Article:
Student Life

Snapchat and Yik Yak Might Actually Be Legitimate

Written by: Rebekah Edwards

As the use of technology and social media continues to expand, the intensity of the debate over its capacity to alienate one from engaging in personal interaction has grown with it. Naturally, colleges and universities are social media hubs since they contain a high concentration of teens and twenty-somethings, the primary users of social media sites and apps. From the campus-wide Snapchat story with its location-specific geofilters (of which the College of Liberal Arts is sadly lacking) to the anonymous hilarity of Yik Yak, UT Austin is no exception.

Social media’s greatest success at UT is its ability to craft a community based on the collective student experience.

UT does not have just a social media presence but rather a social media culture that organizes and governs a significant portion of student life in and around the campus. Whether by highlighting fried Oreos in front of Gregory Gym, the latest sporting event, or a sighting of the elusive albino squirrel, social media platforms are the most effective way to disseminate information throughout the University. Instead of discouraging interaction, it enhances it in a way that was not possible for earlier generations, making an enormous student body feel interconnected and even intimate.

Social media’s greatest success at UT is its ability to craft a community based on the collective student experience. The informality of apps like Snapchat and Yik Yak, due to their temporariness and relative anonymity, allows students to post content that genuinely reflects their feelings at a given point in time across campus. Both apps lack the pressure of the social and behavioral expectations that accompany face-to-face conversations, facilitating a candor that is absent in more high-stakes situations.

In a piece for Psychology Today, psychologist Liraz Margalit observes that “these platforms help people project any image they want; they can be whoever and whatever they want to be.” That image might even reflect an unadulterated version of who they really are, unencumbered by demands to look or act in a specific way. Current freshman Priyanka Mara echoes this, saying that “unlike Instagram and Facebook where you choose a filter or a nice picture with a caption,” Snapchat and Yik-Yak feel “more raw” and “authentic.” For her, the UT Snapchat story is “literally like a little snapshot of what is in someone’s life right then.”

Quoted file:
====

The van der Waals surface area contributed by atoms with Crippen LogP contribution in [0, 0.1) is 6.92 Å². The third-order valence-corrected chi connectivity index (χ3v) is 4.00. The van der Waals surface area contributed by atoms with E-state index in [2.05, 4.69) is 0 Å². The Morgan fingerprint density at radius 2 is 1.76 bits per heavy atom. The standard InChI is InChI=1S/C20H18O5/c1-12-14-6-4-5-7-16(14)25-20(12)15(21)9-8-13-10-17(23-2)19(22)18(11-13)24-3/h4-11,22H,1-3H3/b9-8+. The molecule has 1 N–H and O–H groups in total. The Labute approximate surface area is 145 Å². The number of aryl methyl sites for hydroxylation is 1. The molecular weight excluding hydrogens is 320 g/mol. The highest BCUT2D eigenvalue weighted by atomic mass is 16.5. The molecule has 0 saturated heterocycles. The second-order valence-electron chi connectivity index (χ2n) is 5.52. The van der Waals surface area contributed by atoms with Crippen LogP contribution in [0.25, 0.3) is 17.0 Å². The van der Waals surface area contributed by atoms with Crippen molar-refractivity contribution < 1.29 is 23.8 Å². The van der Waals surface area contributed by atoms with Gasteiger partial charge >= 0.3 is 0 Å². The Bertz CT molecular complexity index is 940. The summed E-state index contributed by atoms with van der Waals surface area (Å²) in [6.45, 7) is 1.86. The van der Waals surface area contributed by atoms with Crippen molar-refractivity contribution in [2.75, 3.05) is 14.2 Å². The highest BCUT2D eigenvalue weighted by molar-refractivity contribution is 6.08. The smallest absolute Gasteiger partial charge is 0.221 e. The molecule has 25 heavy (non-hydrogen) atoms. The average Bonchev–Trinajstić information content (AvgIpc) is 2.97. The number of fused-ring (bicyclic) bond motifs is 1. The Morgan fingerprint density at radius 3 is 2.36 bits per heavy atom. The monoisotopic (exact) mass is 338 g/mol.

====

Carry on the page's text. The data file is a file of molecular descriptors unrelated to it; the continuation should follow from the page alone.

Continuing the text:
Yik Yak and Snapchat transform UT from a dauntingly large, academic institution into a far warmer, familiar community of individuals united by common experiences.

While these “snapshots” do vary from time to time, most involve complaining about the weather or the residual effects of all-nighters. Yaks also demonstrate consistency, reliably rotating between sexual frustration and death by schoolwork. Most people find these categories relatable at some point while at UT. In Mara’s words, “Yik Yak is where people say what everyone is thinking.” There is a sense of consolation knowing these experiences are not unique and that “everyone is on an equal playing field,” as the app’s founder Tyler Droll stated in a 2015 interview with The Huffington Post. As representations of a composite student voice, Yik Yak and Snapchat transform UT from a dauntingly large, academic institution into a far warmer, familiar community of individuals united by common experiences.

As students grow more comfortable sharing their honest opinions on social media, these platforms have the power to not only unify but to also facilitate rapid change across the campus. The monumental takedown of the Jefferson Davis statue last semester, the encouragement of voter turnout for the primary elections last month, and the ongoing debate about campus carry are just a few examples that have garnered significant social media attention this year. UT students now are able to discover allies in their interests and spark conversations about those interests. While this concept seems simple enough, the sheer size of the university can be overwhelming without the support of a smaller community. Snapchat and Yik Yak are helping to create those communities, allowing UT to become more dynamic, empathetic, and interconnected.

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